Some examples of digital twins

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Among the major strengths of the digital twin we find Virtual Commissioning, the “virtual commissioning”, ie the simulation of the operation of a machine or plant that tests all the elements designed and software development before putting it into real production.

The simulation can be: “software-in-the-loop” or “hardware-in-the-loop”. In both cases, the digital twin communicates with another control software, the PLC (Logic Programming Controller) which is the basic element of the control system of industrial machines and processes.

Among the advantages of Virtual Commissioning: the identification of any bottlenecks in the process, the reduction of costs, the analysis of the efficiency and safety of the plant, the support on both the sales side (being able to show how the plant really works ) and on the customer side (in case of assistance, thanks to the data archive there is greater ease of verification).

For some years, General Electric has associated a digital twin to each turbine sold, which receives consumption data from the physical one and allows the company to provide monitoring and assistance, as well as to continue testing the product even after-sales and propose any updates. for a fee. Tesla cars also send data to the operations center in real time that allows them to verify their functionality and use.

A compressor manufacturer, Kaeser, has used digital twins to go from selling a product to selling a service: it monitors its equipment 24 hours a day as well as the air consumption levels on which it charges, cutting material costs. raw by 30%.Digital twins can potentially be applied to any industrial product / plant. As already seen, they can be used to refine the performance of Formula 1 cars or to expand the range of (after) sales services.

This is still the case of the Brazilian tractor manufacturer Stara, which thanks to the Iot sensors installed on the equipment and the performance monitoring, provides farmers in real time with a view of the best conditions to plant crops and improve yield, with an optimization in use of seeds and fertilizers.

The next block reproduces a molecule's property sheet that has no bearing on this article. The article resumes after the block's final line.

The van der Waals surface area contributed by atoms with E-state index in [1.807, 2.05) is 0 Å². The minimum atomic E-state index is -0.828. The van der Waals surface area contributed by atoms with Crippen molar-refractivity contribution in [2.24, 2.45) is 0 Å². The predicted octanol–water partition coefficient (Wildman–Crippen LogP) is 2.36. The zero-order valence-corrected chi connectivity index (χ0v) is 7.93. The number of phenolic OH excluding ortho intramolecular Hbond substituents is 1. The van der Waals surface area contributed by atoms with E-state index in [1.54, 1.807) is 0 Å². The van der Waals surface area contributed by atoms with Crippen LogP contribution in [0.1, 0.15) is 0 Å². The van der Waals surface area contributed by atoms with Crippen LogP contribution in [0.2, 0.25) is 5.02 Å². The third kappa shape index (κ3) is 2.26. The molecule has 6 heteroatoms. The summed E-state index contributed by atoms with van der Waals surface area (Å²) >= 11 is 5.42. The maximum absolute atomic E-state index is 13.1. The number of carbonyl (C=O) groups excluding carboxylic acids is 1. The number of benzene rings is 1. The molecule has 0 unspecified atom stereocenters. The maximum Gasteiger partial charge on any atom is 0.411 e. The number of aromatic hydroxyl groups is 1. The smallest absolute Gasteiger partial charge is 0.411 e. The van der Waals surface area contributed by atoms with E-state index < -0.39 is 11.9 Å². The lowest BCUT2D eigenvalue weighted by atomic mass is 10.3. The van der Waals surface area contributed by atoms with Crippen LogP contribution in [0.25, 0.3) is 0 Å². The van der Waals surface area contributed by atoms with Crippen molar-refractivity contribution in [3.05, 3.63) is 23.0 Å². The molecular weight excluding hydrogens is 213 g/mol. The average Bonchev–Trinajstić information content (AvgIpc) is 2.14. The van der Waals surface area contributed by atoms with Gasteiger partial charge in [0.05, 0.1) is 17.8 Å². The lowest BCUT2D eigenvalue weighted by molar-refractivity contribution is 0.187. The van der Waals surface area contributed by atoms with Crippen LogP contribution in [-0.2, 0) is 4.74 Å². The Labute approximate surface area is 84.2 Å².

The Fameccanica Group from Abruzzo, a world player in the industry of machines for the production of diapers and sanitary napkins, uses the digital twin as a “virtual room” not only for monitoring performance but also for training maintenance personnel.

Maintenance technicians who, at the time of operation, will have a pocket support equipped with an app and a camera which, remotely, by framing the part of the machine to be controlled, will make them interact with the digital twin which will provide tutorials, data history and specific instructions.

ENI also uses the digital twin in a training key: employees wear special glasses and a sensorized glove to move in augmented reality within the digital twin of an existing plant and be able to simulate supervision and safety interventions.

Also in the energy sector, the EDF group, the main player in France also present in Italy, announced last March that it intends to use digital twin of nuclear power plant turbos, to optimize plant performance, allow predictive maintenance and reduce costs of repair.

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